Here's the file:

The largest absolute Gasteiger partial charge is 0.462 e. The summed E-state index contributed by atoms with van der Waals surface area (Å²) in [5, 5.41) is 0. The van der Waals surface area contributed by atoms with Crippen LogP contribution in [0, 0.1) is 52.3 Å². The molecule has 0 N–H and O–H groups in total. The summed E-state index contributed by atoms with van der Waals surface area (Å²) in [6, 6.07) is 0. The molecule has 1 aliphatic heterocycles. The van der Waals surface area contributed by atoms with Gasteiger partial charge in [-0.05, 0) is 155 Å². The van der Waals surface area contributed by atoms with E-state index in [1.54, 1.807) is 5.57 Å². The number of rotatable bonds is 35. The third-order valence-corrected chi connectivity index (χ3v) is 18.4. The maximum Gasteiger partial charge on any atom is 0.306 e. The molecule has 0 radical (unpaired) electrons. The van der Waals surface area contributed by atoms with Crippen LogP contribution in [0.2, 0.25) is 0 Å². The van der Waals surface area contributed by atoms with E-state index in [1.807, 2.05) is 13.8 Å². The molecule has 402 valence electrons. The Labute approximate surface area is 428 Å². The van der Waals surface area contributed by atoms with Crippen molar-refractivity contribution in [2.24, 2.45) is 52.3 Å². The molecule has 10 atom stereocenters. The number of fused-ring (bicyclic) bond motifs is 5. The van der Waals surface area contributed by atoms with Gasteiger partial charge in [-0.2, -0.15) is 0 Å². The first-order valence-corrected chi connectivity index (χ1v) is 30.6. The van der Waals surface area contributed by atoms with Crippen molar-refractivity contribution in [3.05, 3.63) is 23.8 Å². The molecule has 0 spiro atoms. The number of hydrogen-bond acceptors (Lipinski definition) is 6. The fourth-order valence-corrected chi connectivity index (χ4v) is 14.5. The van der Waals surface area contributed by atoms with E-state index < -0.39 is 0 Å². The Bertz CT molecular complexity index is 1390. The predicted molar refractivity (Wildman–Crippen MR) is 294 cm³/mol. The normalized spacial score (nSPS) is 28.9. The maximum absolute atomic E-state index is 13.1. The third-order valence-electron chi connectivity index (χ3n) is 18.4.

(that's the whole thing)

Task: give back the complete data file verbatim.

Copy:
The largest absolute Gasteiger partial charge is 0.462 e. The summed E-state index contributed by atoms with van der Waals surface area (Å²) in [5, 5.41) is 0. The van der Waals surface area contributed by atoms with Crippen LogP contribution in [0, 0.1) is 52.3 Å². The molecule has 0 N–H and O–H groups in total. The summed E-state index contributed by atoms with van der Waals surface area (Å²) in [6, 6.07) is 0. The molecule has 1 aliphatic heterocycles. The van der Waals surface area contributed by atoms with Gasteiger partial charge in [-0.05, 0) is 155 Å². The van der Waals surface area contributed by atoms with E-state index in [1.54, 1.807) is 5.57 Å². The number of rotatable bonds is 35. The third-order valence-corrected chi connectivity index (χ3v) is 18.4. The maximum Gasteiger partial charge on any atom is 0.306 e. The molecule has 0 radical (unpaired) electrons. The van der Waals surface area contributed by atoms with Crippen LogP contribution in [0.2, 0.25) is 0 Å². The van der Waals surface area contributed by atoms with E-state index in [1.807, 2.05) is 13.8 Å². The molecule has 402 valence electrons. The Labute approximate surface area is 428 Å². The van der Waals surface area contributed by atoms with Crippen molar-refractivity contribution in [2.24, 2.45) is 52.3 Å². The molecule has 10 atom stereocenters. The number of fused-ring (bicyclic) bond motifs is 5. The van der Waals surface area contributed by atoms with Gasteiger partial charge in [-0.2, -0.15) is 0 Å². The first-order valence-corrected chi connectivity index (χ1v) is 30.6. The van der Waals surface area contributed by atoms with Crippen molar-refractivity contribution in [3.05, 3.63) is 23.8 Å². The molecule has 0 spiro atoms. The number of hydrogen-bond acceptors (Lipinski definition) is 6. The fourth-order valence-corrected chi connectivity index (χ4v) is 14.5. The van der Waals surface area contributed by atoms with E-state index < -0.39 is 0 Å². The Bertz CT molecular complexity index is 1390. The predicted molar refractivity (Wildman–Crippen MR) is 294 cm³/mol. The normalized spacial score (nSPS) is 28.9. The maximum absolute atomic E-state index is 13.1. The third-order valence-electron chi connectivity index (χ3n) is 18.4.